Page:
Selenium's Surprising Anticancer Power

In a stunning finding, daily supplements of the trace element selenium have been found to reduce the risk of several types of cancer in patients with a history of skin cancer. The results, reported in tomorrow's issue of the Journal of the American Medical Association, surprised researchers, who are discouraging people from loading up on the supplement until the results are reproduced in other people.

A team led by epidemiologist Larry Clark of the Arizona Cancer Center in Tucson had observed lower rates of skin cancer among people with high levels of selenium. So the group set out to test whether selenium might reduce the chance of recurrence of basal cell or squamous cell carcinoma in people previously treated for skin cancer. Beginning in 1983, they began to enroll patients from seven dermatology clinics in the eastern United States, giving half the group a daily placebo and the other half 200 micrograms of selenium in a brewer's yeast tablet. A total of 1312 patients, three-fourths of them men, were given selenium or the placebo for an average of 4.5 years.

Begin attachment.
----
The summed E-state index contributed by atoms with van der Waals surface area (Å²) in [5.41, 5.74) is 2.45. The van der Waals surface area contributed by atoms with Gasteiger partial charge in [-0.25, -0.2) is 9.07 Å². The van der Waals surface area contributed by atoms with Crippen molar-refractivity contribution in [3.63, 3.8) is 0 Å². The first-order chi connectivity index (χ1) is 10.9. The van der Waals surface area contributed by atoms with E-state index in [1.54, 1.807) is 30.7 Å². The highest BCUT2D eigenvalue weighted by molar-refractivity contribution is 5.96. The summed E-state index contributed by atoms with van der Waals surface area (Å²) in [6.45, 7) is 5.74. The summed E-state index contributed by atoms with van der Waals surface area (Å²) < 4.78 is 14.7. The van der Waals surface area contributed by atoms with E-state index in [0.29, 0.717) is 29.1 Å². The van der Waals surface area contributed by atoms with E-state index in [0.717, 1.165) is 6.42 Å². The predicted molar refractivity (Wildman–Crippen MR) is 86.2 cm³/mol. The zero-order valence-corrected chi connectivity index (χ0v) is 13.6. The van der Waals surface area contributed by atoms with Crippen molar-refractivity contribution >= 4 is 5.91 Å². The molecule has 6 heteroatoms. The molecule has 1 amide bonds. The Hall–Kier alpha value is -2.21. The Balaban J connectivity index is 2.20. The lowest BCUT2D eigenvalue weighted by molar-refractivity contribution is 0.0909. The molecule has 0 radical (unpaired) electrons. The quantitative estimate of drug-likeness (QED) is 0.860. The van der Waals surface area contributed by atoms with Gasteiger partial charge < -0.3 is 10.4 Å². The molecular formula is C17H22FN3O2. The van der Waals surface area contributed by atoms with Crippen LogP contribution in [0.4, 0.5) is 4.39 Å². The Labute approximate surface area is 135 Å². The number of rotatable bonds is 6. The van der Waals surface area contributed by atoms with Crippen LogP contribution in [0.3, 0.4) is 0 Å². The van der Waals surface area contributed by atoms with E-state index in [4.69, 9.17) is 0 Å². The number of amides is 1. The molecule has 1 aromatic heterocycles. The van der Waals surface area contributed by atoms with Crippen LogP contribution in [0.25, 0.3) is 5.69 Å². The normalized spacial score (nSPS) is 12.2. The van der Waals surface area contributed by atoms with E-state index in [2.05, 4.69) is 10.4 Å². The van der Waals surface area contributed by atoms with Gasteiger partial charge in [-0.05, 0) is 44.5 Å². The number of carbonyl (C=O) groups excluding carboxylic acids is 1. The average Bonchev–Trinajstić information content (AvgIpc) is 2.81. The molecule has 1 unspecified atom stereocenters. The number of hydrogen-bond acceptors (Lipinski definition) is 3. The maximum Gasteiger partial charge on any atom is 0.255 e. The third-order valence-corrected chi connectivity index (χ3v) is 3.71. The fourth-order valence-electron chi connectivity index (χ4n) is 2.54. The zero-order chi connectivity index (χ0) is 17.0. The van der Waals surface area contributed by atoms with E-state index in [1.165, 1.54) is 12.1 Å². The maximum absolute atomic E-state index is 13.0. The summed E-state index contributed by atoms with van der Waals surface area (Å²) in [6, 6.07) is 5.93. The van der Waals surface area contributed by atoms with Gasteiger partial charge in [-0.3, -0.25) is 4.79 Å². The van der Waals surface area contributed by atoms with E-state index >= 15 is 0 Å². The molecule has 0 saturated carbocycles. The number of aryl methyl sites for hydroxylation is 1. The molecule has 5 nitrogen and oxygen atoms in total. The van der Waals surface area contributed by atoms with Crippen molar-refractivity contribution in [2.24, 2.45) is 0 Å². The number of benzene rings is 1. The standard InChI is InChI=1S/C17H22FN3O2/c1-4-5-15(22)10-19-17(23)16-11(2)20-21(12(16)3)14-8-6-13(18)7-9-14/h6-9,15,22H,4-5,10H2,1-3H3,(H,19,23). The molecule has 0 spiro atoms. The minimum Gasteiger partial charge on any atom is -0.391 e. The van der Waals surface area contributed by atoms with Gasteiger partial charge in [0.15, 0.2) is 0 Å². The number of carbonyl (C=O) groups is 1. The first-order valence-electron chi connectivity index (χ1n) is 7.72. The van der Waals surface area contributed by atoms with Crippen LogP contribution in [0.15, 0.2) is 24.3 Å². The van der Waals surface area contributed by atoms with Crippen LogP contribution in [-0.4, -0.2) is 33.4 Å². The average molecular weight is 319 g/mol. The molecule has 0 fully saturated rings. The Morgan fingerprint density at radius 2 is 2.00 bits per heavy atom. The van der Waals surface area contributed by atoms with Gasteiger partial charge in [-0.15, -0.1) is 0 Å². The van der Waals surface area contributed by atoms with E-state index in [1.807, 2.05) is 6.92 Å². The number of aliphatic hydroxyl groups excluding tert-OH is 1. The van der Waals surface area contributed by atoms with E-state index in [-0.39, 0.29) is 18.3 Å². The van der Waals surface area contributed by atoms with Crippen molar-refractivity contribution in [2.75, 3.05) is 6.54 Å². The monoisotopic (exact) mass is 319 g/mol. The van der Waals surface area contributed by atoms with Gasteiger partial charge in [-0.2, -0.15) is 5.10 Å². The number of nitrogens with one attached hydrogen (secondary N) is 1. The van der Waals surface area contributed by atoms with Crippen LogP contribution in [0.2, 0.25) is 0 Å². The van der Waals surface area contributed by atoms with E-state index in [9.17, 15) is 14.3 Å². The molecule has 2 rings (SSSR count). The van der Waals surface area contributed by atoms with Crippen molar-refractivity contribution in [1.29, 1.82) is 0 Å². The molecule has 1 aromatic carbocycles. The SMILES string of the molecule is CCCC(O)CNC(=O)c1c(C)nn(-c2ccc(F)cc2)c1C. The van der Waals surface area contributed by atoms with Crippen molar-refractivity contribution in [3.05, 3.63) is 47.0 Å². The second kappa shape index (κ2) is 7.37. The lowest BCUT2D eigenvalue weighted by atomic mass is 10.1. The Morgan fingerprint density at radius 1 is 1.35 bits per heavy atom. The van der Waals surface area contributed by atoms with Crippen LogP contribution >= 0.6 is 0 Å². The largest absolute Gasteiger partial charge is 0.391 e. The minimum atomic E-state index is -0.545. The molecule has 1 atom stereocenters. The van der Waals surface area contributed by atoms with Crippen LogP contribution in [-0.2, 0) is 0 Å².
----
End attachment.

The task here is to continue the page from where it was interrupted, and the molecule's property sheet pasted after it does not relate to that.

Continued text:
The group found that the selenium was no better than the placebo at preventing a skin cancer comeback, thus disproving the initial thesis. But it did demonstrate some anticancer properties. For example, the selenium group recorded only 77 cases of secondary cancer compared with 119 in the control group. For prostate cancer, the ratio was 13 cases versus 35; for colorectal cancer, eight versus 19; and for lung cancer, 17 versus 31. The selenium group also experienced 17% fewer deaths, including half as many as controls from a variety of cancers. The trial was scheduled to continue for 2 more years, but Clark pulled the plug early "so that physicians could know of this cancer-prevention potential."

Experts say the findings should be viewed with caution. The study is "very, very encouraging," says Clement Ip, a cancer researcher at Roswell Park Cancer Institute in Buffalo, but he and others say more studies are needed to determine how selenium acts on tumors and how it affects a broader spectrum of patients. There are also questions about its safety when taken on a long-term basis: Selenium can lead to a loss of hair and nails at doses larger than 1 milligram. "We're recommending that we do an additional trial to confirm these results and see how it would extend to other populations," says Clark, in particular women and those with certain cancer types.